The final TAO finding is that there is “no segregation of duties” among the cashiers at the Records Division. Based on interview conducted, TAO said “we found that three employees with cashier duties share the responsibility together serving the public and collecting cash.

While this could be a good effort in helping to move the line forward, TAO said it also poses a problem of cash accountability at the end of the day.

“We found out that there was no segregation of duties amongst the staff,” said TAO and cited provisions of the ASG Treasury Cash Policy Manual which states in part that “cash handling duties should be segregated from recording and reconciling duties.” It explains that the person who collects cash and issues receipts should not be responsible for reconciling daily receipts or preparing a daily cash deposit.

“Similarly, the person who makes the deposit should not be responsible for reconciling daily receipts and preparing the deposit,” it says, noting that the number of persons handling the cash should be kept to a minimum to ensure accountability”.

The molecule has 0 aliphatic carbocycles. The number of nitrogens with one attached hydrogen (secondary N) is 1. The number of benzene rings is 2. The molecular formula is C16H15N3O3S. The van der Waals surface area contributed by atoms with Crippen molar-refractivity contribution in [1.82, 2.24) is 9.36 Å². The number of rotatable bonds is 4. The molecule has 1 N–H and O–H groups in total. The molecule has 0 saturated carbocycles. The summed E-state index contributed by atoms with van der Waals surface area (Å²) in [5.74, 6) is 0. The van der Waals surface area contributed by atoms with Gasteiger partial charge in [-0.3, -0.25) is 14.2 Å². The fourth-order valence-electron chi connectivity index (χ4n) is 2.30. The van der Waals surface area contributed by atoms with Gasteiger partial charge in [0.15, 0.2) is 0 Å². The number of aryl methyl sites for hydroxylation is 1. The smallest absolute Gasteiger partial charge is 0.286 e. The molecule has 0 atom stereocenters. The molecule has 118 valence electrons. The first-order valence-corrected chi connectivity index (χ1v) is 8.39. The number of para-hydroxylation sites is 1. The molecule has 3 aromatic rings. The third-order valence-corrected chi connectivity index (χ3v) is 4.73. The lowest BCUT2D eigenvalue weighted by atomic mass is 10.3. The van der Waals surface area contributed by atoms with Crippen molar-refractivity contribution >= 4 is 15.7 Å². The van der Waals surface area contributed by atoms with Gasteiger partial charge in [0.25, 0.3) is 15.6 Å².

TAO recommends that the Police Commissioner “keep the number of persons handling the cash to a minimal.”

“It’s our recommendation to assign one cashier and one assistant to alternate in carrying out cashiering duties,” TAO recommends. “This will limit the access to cash by staffs that are not directly performing cash handling duties.”


TAO held an exit meeting on Mar. 24th with the Police Commissioner, deputy police commissioner for administration and operations and the finance manager to present the audit report, its findings and recommendations.

Under local law, the audited agency — in this case DPS — is required to submit a response to TAO within 15-days after receipt of the proposed findings before the audit report is made final and published.

However, TAO said there were no written comments provided by the DPS finance manger.